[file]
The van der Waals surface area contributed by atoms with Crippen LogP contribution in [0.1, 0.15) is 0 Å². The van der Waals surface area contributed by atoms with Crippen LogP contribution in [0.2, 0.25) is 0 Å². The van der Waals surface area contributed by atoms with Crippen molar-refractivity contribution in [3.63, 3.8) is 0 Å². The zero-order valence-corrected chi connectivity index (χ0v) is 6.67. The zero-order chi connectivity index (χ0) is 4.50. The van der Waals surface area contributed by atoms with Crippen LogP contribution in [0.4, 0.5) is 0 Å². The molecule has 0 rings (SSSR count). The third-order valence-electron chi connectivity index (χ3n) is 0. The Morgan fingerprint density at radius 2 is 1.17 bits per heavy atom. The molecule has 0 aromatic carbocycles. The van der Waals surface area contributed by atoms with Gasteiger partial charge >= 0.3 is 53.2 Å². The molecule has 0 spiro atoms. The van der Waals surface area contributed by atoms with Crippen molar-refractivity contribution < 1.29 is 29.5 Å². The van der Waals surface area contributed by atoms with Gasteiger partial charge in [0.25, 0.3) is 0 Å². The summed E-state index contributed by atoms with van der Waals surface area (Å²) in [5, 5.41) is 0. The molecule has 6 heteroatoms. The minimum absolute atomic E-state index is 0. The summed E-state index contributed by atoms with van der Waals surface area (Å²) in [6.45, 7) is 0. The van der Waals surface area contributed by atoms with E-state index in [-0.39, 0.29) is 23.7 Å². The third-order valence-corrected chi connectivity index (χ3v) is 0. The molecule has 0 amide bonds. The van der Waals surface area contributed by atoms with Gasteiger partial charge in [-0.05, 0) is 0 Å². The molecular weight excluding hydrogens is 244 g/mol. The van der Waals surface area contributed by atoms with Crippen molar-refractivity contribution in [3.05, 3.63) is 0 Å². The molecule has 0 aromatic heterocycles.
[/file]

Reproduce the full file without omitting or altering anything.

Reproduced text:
The van der Waals surface area contributed by atoms with Crippen LogP contribution in [0.1, 0.15) is 0 Å². The van der Waals surface area contributed by atoms with Crippen LogP contribution in [0.2, 0.25) is 0 Å². The van der Waals surface area contributed by atoms with Crippen molar-refractivity contribution in [3.63, 3.8) is 0 Å². The zero-order valence-corrected chi connectivity index (χ0v) is 6.67. The zero-order chi connectivity index (χ0) is 4.50. The van der Waals surface area contributed by atoms with Crippen LogP contribution in [0.4, 0.5) is 0 Å². The molecule has 0 rings (SSSR count). The third-order valence-electron chi connectivity index (χ3n) is 0. The Morgan fingerprint density at radius 2 is 1.17 bits per heavy atom. The molecule has 0 aromatic carbocycles. The van der Waals surface area contributed by atoms with Gasteiger partial charge >= 0.3 is 53.2 Å². The molecule has 0 spiro atoms. The van der Waals surface area contributed by atoms with Crippen molar-refractivity contribution < 1.29 is 29.5 Å². The van der Waals surface area contributed by atoms with Gasteiger partial charge in [0.25, 0.3) is 0 Å². The summed E-state index contributed by atoms with van der Waals surface area (Å²) in [5, 5.41) is 0. The molecule has 6 heteroatoms. The minimum absolute atomic E-state index is 0. The summed E-state index contributed by atoms with van der Waals surface area (Å²) in [6.45, 7) is 0. The van der Waals surface area contributed by atoms with E-state index in [-0.39, 0.29) is 23.7 Å². The third-order valence-corrected chi connectivity index (χ3v) is 0. The molecule has 0 amide bonds. The van der Waals surface area contributed by atoms with Gasteiger partial charge in [-0.05, 0) is 0 Å². The molecular weight excluding hydrogens is 244 g/mol. The van der Waals surface area contributed by atoms with Crippen molar-refractivity contribution in [3.05, 3.63) is 0 Å². The molecule has 0 aromatic heterocycles.